I see what happened. In general: responder=Respondió, y reponer=repuso. But in some specific instances you would use the irregular preterit for responder. Since duo didn't give us that context, best to stick with the regular form.


    Cannot find any sources explaining this. So an irregular preterite form of responder is the same as reponer?


    Basically yes. It's an antiquated use. I'm here in Spain with my friend and just asked her and she said she would never use the irregular, it sounds weird. Check this http://lema.rae.es/dpd/srv/search?key=responder


    Hi, checked on Spanishdict.com and there seems to be 2 forms of preterite? Can somebody please explain respondí/respondiste/respondió/respondimos/respondisteis/respondieron vs. repuse/repusiste/repuso/repusimos/repusisteis/repusieron? Thanks!


    They're a little different, check the RAE. I can't go into it right now.

    Also see above, http://lema.rae.es/dpd/srv/search?key=responder


    It does finally explain the noun respuesta though!


    I always wondered why to add on the "le", but I think its sinking in. You could say "Ella le respondió" which in English is like "She him responded to". Although this is not good English, it helps me to remember how Spanish sentences are structured. It's a complete sentence in Spanish. The "a él" is added emphasis on a particular guy in a crowd, like "She him responded to, (that guy over there)". The "a él" or "that guy over there" isn't required but adds emphasis on a certain target of your sentence. Its choppy I know but it helps me understand how it works.


    Why is "She answered to him." wrong, it is basically synonymous.


    Maybe it's just a regional thing, but when I hear "she answered to him" I think of it as "she was accountable to him", while when I hear "she answered him" I think of it as "she replied to him". I would never say "she answered to him" when talking about replying. Do you interpret those sentences the same way I do?

    Responder is definitely the word to use for replying, but when I glance at online dictionaries I'm not seeing it used for accountability. Maybe that's why, but I'm not sure.


    I put in "she answer to him" and it was wrong


    It's not grammatically correct. "She answered him" and "she answered to him" are grammatically correct. The first is a correct translation for this sentence, but I'm not sure about the second.


    You're right. The second one wouldn't be a good translation for this sentence. It looks like Chaya didn't put it into the past tense and had that extra "to" that made it seem like he was her superior. I think it becomes clearer if we think about it as "responded to" or gave a response to.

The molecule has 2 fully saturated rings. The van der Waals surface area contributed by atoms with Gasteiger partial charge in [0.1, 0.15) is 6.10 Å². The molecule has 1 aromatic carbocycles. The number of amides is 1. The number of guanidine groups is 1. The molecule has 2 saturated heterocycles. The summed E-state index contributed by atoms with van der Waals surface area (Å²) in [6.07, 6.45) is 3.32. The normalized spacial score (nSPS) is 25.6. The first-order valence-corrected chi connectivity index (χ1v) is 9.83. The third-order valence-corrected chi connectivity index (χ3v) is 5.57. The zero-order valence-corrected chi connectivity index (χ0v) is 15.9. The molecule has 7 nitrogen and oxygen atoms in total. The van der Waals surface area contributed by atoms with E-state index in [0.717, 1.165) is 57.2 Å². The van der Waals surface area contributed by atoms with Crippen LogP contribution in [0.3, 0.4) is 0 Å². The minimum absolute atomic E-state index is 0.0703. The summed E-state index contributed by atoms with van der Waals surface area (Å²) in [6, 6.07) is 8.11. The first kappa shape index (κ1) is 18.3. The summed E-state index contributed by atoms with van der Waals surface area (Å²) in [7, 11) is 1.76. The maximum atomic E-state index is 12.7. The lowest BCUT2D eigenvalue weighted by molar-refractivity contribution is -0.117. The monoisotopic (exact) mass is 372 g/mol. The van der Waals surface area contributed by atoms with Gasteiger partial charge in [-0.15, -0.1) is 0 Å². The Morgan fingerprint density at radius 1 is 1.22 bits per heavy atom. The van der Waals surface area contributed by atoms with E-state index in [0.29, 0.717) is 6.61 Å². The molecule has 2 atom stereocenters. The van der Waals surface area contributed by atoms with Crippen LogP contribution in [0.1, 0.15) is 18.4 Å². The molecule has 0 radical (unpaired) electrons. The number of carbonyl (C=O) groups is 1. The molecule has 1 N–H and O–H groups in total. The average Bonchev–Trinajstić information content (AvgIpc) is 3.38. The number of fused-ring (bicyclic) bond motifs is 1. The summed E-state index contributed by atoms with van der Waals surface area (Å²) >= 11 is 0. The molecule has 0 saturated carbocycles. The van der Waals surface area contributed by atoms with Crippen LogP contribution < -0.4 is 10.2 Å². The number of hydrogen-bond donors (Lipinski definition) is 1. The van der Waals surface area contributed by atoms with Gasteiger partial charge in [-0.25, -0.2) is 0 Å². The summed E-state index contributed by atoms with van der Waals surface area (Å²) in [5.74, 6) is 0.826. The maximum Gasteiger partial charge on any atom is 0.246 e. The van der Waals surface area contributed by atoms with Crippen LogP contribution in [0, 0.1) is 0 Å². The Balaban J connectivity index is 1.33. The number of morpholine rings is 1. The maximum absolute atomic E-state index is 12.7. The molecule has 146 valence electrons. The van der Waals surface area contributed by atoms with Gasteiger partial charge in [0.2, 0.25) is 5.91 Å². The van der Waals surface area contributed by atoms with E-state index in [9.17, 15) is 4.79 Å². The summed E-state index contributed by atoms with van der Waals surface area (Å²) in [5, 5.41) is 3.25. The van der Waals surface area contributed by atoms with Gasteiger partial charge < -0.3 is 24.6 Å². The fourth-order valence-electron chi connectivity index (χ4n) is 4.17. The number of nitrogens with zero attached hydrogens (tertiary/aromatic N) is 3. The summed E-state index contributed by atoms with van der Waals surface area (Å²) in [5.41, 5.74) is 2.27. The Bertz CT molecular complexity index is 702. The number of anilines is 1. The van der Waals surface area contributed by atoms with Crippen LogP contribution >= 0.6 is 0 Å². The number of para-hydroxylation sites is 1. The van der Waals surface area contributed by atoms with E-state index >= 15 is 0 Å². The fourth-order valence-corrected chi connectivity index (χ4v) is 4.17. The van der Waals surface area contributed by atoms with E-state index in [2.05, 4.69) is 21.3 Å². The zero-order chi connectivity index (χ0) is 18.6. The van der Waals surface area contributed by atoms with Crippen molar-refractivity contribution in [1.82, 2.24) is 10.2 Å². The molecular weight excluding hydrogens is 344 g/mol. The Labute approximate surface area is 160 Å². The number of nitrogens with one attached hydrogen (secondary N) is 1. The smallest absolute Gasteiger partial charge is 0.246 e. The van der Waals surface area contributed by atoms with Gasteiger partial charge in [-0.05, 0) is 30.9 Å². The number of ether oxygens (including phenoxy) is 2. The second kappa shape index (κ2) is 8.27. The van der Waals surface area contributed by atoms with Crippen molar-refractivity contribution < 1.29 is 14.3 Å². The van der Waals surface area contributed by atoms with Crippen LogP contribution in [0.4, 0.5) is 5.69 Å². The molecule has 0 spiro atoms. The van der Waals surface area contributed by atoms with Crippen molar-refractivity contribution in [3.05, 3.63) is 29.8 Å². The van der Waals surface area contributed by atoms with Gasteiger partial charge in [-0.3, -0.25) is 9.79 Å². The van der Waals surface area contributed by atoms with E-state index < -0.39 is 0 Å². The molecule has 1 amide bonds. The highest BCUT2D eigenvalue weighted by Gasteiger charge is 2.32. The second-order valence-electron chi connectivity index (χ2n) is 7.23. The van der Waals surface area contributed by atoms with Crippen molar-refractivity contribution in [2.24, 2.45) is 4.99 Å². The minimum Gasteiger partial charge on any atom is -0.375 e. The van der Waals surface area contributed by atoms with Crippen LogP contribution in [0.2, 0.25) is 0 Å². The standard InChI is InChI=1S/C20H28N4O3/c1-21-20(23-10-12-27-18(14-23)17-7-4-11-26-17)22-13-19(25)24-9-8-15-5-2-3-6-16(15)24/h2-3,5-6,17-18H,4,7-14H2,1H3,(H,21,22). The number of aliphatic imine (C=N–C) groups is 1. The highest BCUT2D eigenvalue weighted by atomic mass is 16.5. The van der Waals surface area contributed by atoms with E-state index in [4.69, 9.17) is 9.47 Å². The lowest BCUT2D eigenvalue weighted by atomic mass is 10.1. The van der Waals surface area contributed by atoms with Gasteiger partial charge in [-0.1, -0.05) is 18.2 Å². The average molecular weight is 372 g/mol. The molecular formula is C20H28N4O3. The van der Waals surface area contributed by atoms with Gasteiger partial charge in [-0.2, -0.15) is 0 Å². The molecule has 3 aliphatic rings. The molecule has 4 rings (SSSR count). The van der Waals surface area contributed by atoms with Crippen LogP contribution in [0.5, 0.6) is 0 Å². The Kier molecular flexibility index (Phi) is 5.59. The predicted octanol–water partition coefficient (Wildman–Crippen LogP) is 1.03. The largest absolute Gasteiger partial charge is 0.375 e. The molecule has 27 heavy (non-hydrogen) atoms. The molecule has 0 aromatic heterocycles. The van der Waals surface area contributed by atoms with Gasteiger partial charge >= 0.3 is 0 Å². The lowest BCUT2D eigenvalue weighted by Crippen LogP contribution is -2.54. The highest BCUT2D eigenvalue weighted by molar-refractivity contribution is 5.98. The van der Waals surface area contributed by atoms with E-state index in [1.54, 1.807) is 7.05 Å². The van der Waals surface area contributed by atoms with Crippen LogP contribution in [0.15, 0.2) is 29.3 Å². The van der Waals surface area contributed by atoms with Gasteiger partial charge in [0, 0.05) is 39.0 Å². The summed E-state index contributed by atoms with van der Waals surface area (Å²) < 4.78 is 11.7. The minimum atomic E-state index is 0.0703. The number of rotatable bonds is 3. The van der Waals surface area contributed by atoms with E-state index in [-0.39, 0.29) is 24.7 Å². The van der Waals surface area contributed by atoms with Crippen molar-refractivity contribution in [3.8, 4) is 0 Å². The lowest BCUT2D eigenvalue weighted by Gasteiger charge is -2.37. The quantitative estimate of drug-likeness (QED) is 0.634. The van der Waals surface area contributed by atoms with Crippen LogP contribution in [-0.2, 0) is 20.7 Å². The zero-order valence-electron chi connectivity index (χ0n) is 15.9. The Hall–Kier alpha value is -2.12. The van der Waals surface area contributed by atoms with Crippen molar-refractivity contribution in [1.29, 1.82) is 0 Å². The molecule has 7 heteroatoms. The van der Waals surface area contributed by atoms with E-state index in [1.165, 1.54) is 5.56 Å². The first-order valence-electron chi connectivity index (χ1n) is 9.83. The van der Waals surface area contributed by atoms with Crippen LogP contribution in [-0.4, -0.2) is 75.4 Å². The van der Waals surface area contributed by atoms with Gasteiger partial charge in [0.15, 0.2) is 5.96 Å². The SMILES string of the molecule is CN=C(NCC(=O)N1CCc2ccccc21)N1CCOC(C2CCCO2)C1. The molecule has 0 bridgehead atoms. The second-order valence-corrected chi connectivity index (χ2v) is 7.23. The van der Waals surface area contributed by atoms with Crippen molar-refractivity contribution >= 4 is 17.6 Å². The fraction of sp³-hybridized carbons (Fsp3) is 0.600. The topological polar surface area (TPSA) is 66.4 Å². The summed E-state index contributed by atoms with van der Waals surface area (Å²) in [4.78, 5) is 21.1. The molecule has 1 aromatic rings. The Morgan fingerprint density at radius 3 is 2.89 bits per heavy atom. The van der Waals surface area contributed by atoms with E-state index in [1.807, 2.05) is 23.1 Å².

In a previous example the translation was "answered", no?


    Why is wrong? " She responded him", please help, I speak Spanish and is confused


    It is because the answer is "She responded TO him" - Ella le respondió a él. " You need to "to" even if "a él" isnt present as you should be asking for Indirect / direct objects. What is doing the action and secondly, to whom is the action being done. So She responded "what" ? and to whom "to him".

    Another example "I read the book to him". Read is the verb, So I read what? The book. And I read it to who? To him. The Spanish sentence would be:

    Yo leo el libro a él

    or replacing "the book" with "it"

    Yo se lo leo a él

    The "a él" is only needed as lo can be "him" or "it"

    I hope that helps, if not I can try and help tomorrow. This has only started to make sense to me recently.


    Thanks for help me, but I have a question: could be that verbs "to answer" and "to respond" They just must write with "to"? , ej "I answer to him", like a grammar rule?. Sorry about my simple English, I am learning just 3 month ago. I talk as Tarzan ja,ja. Thank you very much for your help


    This depends on the verb being used, and I think it's just something you have to memorize. Some verbs can't have "to", some can't be without it, some can work either way.

    In every case I can think of, if "respond" is followed by an object then it needs the word "to" (there may be obscure examples that are different). Eg, "I responded to the question", "I respond to him". There are cases where it is not followed by an object, eg "I responded", "I don't know how he will respond", but the meaning is basically the same.

    However, "answer" changes it's meaning depending on whether it's followed by "to" or not. These sentences are identical in meaning to the ones above with "respond":

    • I answered the question
    • I answer him
    • I answered
    • I don't know how we will respond

    Including the "to" after answer changes the meaning to show responsibility, eg "I answer to him" basically means that I report to my him, like a boss - I do what he says because he is in charge of me (he is responsible for me).

    "I answer to the question" would just be incorrect grammar.


    Ok. It is more clear! Thank you! You are very kind!


    Why does respondió always sound like respondure?!